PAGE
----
Adidas Trots Out Smartwatch for Runners
Oct 17, 2013 5:00 PM PT
Adidas on Wednesday introduced the miCoach Smart Run, its new fitness-based smartwatch for runners, just a day after rival Nike introduced the latest update to its own Nike+ Fuelband SE tracker.
Fjord collaborated with Adidas on the design.
Paul Gaudio, vice president of Adidas Interactive, demonstrated the new fitness tracker at the GigaOM Mobile 2013 conference in San Francisco. The GPS-equipped device can track a runner's location, along with speed and heart rate. It's also equipped with onboard flash memory to store music. The Smart Run will be available Nov. 1 for US$399.
Wearers can opt to receive coaching, which is based on heart rate, with prompts appearing on the watchface or sent via Bluetooth to headphones.
The Smart Run does not connect with a mobile phone, however.
Adidas maintains that it is not looking to produce the best smartwatch -- but rather, the best running watch.
Wearable Devices Market Set to Go
Adidas' announcement also comes just days after Juniper Research's release of its "Smart Wearable Devices: Fitness, Healthcare, Entertainment & Enterprise: 2013-2018" report, which predicts that the total retail revenue from wearable devices will reach $19 billion by 2018, up from just $1.4 billion this year.
Revenues will be driven by higher price points, along with strong market demand. This could be why companies such as Adidas are entering this race.
The Adidas watch could replace more passive bands, especially for serious athletes.
"Watches that are specifically geared towards athletes and extreme athletes -- as opposed to bands that are helping people wanting to set healthy fitness habits -- are a niche market and a trend to watch for in 2014 and 2015," Julie Sylvester, producer of Sports & Fitness Tech Summit at CES, told TechNewsWorld.
"At present, smartwatches represent a niche market with no significant adoption or shipment numbers to demonstrate," added Nitin Bhas, senior analyst at Juniper Research and author of the recent smart wearable devices study.
"The emergence of such players means that there will be a demand for smartwatches as an accessory to smartphones, at least from a certain consumer segment or demographic," he said.
"However, the mobile fitness market is limited by the size of the fitness market itself, which as a subset of the leisure industry, is relatively smaller," Bhas told TechNewsWorld.
"If the success of the market is born of the fact that those interested in the market are motivated and therefore keen to quantify their own fitness," he explained, "its limitation is that the number of people with such motivation represent a small proportion of the population at large."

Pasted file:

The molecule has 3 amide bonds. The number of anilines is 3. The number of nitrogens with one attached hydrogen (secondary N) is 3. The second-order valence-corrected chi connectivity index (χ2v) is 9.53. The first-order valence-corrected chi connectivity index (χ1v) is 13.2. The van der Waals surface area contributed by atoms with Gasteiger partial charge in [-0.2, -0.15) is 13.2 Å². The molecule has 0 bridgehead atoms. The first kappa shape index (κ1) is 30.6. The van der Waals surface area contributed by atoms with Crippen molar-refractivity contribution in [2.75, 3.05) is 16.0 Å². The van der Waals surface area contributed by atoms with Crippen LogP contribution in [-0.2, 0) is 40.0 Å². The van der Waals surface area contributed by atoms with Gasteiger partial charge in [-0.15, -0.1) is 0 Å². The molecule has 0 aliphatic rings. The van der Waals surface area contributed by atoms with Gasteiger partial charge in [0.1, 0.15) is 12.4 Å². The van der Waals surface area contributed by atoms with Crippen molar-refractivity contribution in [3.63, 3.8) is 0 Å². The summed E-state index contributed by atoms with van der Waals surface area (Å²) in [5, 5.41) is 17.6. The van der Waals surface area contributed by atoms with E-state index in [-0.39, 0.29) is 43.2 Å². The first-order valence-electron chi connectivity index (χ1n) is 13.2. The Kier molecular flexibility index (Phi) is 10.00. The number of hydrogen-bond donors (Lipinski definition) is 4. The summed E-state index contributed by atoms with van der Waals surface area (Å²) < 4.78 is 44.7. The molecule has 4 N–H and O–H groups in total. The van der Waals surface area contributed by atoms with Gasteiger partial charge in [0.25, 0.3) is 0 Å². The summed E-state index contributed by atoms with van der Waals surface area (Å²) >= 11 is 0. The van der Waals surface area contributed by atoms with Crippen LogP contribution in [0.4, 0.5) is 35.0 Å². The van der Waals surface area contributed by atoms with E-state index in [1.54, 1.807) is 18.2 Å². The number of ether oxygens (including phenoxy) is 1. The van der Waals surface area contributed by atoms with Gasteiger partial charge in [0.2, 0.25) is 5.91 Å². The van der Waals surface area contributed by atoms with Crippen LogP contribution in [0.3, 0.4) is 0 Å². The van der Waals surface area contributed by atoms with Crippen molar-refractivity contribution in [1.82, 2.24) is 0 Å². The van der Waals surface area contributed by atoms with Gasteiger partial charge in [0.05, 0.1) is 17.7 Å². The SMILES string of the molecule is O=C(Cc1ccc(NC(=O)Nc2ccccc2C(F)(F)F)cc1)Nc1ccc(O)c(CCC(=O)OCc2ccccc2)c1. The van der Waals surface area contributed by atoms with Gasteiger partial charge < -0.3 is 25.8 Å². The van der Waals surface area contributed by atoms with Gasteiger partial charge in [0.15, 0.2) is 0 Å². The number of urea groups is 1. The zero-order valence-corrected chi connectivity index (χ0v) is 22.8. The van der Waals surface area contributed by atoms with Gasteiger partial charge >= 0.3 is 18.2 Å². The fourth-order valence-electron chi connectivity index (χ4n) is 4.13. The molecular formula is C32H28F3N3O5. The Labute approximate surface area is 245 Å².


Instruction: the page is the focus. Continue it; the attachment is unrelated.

Fitness at a Premium
However, as the Adidas device carries a $400 price, it could be aimed at the most serious consumers who don't mind paying a premium.
"Sports brands are likely strong in the health peripherals market and might well command a premium," said Roger L. Kay, principal analyst with Endpoint Technologies Associates.
"The $400 isn't that far above comparable offerings. Galaxy Gear is $300, and Qualcomm's Toq is rumored to be $300-350 without headphones," he pointed out.
"Why shouldn't Adidas test the waters and see they can make a go of it?" Kay pondered.
Still, $400 may be too high a price given the more-affordable options, especially those from brands established in the space.
"It's a head scratcher," said Stephen Blum, principal analyst at Tellus Venture Associates. "Garmin has had GPS watches for years, with price points now near $100."
Not So Smart
It's also uncertain whether the Adidas device even measures up to the competition.
"What I've seen indicates that the Adidas watch reads heart rate from the pulse on your wrist, which is less reliable than the chest sensors that dedicated heart rate monitors use," Blum told TechNewsWorld.
"I'd rate it as a fashion accessory for people who want to look like they're working out, rather than a serious fitness tool," he scoffed.
"And I wouldn't call it a smartwatch," Blum added. "It's a high-end sports watch. It has standalone built-in functions that can be found in plenty of other products. It does not interact with smartphones or have wireless networking capability or support apps, either on board or via a wireless connection to another device. My prediction is that athletes who find one of these in their Christmas stocking will end up frustrated with its limitations."